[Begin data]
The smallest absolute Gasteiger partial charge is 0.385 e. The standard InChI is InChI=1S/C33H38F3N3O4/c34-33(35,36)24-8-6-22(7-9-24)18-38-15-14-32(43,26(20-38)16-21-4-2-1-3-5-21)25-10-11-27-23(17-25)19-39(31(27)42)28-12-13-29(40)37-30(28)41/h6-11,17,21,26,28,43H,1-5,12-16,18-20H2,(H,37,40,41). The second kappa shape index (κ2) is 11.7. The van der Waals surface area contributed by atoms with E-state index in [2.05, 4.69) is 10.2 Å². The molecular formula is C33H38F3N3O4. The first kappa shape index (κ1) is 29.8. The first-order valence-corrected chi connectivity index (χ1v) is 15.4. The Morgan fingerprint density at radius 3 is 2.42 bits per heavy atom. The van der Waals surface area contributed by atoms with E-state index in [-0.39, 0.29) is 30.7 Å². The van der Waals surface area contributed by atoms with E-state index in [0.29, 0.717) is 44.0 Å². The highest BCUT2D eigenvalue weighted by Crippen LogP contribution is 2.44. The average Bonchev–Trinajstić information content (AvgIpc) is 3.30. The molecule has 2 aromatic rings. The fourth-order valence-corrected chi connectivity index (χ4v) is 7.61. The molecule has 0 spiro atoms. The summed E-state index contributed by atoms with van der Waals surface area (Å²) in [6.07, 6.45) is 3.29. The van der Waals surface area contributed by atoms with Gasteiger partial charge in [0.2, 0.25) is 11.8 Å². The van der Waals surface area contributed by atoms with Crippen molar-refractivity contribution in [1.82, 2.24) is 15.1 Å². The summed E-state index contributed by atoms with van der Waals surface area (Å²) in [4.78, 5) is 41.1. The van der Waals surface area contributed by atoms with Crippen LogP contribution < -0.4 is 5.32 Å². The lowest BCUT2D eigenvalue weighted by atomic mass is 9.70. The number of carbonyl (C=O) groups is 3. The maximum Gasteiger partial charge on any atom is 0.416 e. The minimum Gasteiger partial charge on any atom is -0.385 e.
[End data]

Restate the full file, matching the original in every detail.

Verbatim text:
The smallest absolute Gasteiger partial charge is 0.385 e. The standard InChI is InChI=1S/C33H38F3N3O4/c34-33(35,36)24-8-6-22(7-9-24)18-38-15-14-32(43,26(20-38)16-21-4-2-1-3-5-21)25-10-11-27-23(17-25)19-39(31(27)42)28-12-13-29(40)37-30(28)41/h6-11,17,21,26,28,43H,1-5,12-16,18-20H2,(H,37,40,41). The second kappa shape index (κ2) is 11.7. The van der Waals surface area contributed by atoms with E-state index in [2.05, 4.69) is 10.2 Å². The molecular formula is C33H38F3N3O4. The first kappa shape index (κ1) is 29.8. The first-order valence-corrected chi connectivity index (χ1v) is 15.4. The Morgan fingerprint density at radius 3 is 2.42 bits per heavy atom. The van der Waals surface area contributed by atoms with E-state index in [-0.39, 0.29) is 30.7 Å². The van der Waals surface area contributed by atoms with E-state index in [0.29, 0.717) is 44.0 Å². The highest BCUT2D eigenvalue weighted by Crippen LogP contribution is 2.44. The average Bonchev–Trinajstić information content (AvgIpc) is 3.30. The molecule has 2 aromatic rings. The fourth-order valence-corrected chi connectivity index (χ4v) is 7.61. The molecule has 0 spiro atoms. The summed E-state index contributed by atoms with van der Waals surface area (Å²) in [6.07, 6.45) is 3.29. The van der Waals surface area contributed by atoms with Gasteiger partial charge in [0.2, 0.25) is 11.8 Å². The van der Waals surface area contributed by atoms with Crippen molar-refractivity contribution in [1.82, 2.24) is 15.1 Å². The summed E-state index contributed by atoms with van der Waals surface area (Å²) in [4.78, 5) is 41.1. The van der Waals surface area contributed by atoms with Crippen LogP contribution < -0.4 is 5.32 Å². The lowest BCUT2D eigenvalue weighted by atomic mass is 9.70. The number of carbonyl (C=O) groups is 3. The maximum Gasteiger partial charge on any atom is 0.416 e. The minimum Gasteiger partial charge on any atom is -0.385 e.